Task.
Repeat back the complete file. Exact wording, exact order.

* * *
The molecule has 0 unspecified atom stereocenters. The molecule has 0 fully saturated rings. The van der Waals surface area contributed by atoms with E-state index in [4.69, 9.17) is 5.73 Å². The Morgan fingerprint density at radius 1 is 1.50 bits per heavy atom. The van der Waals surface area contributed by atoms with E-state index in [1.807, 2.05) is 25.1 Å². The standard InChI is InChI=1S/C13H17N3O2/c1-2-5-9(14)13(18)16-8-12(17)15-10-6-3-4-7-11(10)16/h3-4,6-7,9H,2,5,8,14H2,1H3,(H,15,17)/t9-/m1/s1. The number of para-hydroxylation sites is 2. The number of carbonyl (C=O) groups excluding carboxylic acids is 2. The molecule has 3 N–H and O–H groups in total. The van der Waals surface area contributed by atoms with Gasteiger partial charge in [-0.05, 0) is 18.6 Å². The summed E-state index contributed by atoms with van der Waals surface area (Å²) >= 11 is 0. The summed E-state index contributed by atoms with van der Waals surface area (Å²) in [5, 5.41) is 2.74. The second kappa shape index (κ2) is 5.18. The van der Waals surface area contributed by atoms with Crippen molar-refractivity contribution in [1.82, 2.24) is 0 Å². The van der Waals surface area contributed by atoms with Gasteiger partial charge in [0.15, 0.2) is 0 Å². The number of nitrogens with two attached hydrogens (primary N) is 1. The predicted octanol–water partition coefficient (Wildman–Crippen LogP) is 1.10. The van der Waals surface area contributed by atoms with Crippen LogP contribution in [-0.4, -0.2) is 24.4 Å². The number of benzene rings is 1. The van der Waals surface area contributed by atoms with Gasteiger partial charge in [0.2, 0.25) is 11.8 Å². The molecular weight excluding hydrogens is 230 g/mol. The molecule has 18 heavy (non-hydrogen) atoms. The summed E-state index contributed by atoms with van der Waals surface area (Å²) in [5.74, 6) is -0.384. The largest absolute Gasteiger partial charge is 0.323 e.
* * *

The molecule has 0 unspecified atom stereocenters. The molecule has 0 fully saturated rings. The van der Waals surface area contributed by atoms with E-state index in [4.69, 9.17) is 5.73 Å². The Morgan fingerprint density at radius 1 is 1.50 bits per heavy atom. The van der Waals surface area contributed by atoms with E-state index in [1.807, 2.05) is 25.1 Å². The standard InChI is InChI=1S/C13H17N3O2/c1-2-5-9(14)13(18)16-8-12(17)15-10-6-3-4-7-11(10)16/h3-4,6-7,9H,2,5,8,14H2,1H3,(H,15,17)/t9-/m1/s1. The number of para-hydroxylation sites is 2. The number of carbonyl (C=O) groups excluding carboxylic acids is 2. The molecule has 3 N–H and O–H groups in total. The van der Waals surface area contributed by atoms with Gasteiger partial charge in [-0.05, 0) is 18.6 Å². The summed E-state index contributed by atoms with van der Waals surface area (Å²) >= 11 is 0. The summed E-state index contributed by atoms with van der Waals surface area (Å²) in [5, 5.41) is 2.74. The second kappa shape index (κ2) is 5.18. The van der Waals surface area contributed by atoms with Crippen molar-refractivity contribution in [1.82, 2.24) is 0 Å². The van der Waals surface area contributed by atoms with Gasteiger partial charge in [0.15, 0.2) is 0 Å². The number of nitrogens with two attached hydrogens (primary N) is 1. The predicted octanol–water partition coefficient (Wildman–Crippen LogP) is 1.10. The van der Waals surface area contributed by atoms with Crippen LogP contribution in [-0.4, -0.2) is 24.4 Å². The number of benzene rings is 1. The van der Waals surface area contributed by atoms with Gasteiger partial charge in [0.2, 0.25) is 11.8 Å². The molecular weight excluding hydrogens is 230 g/mol. The molecule has 18 heavy (non-hydrogen) atoms. The summed E-state index contributed by atoms with van der Waals surface area (Å²) in [5.74, 6) is -0.384. The largest absolute Gasteiger partial charge is 0.323 e.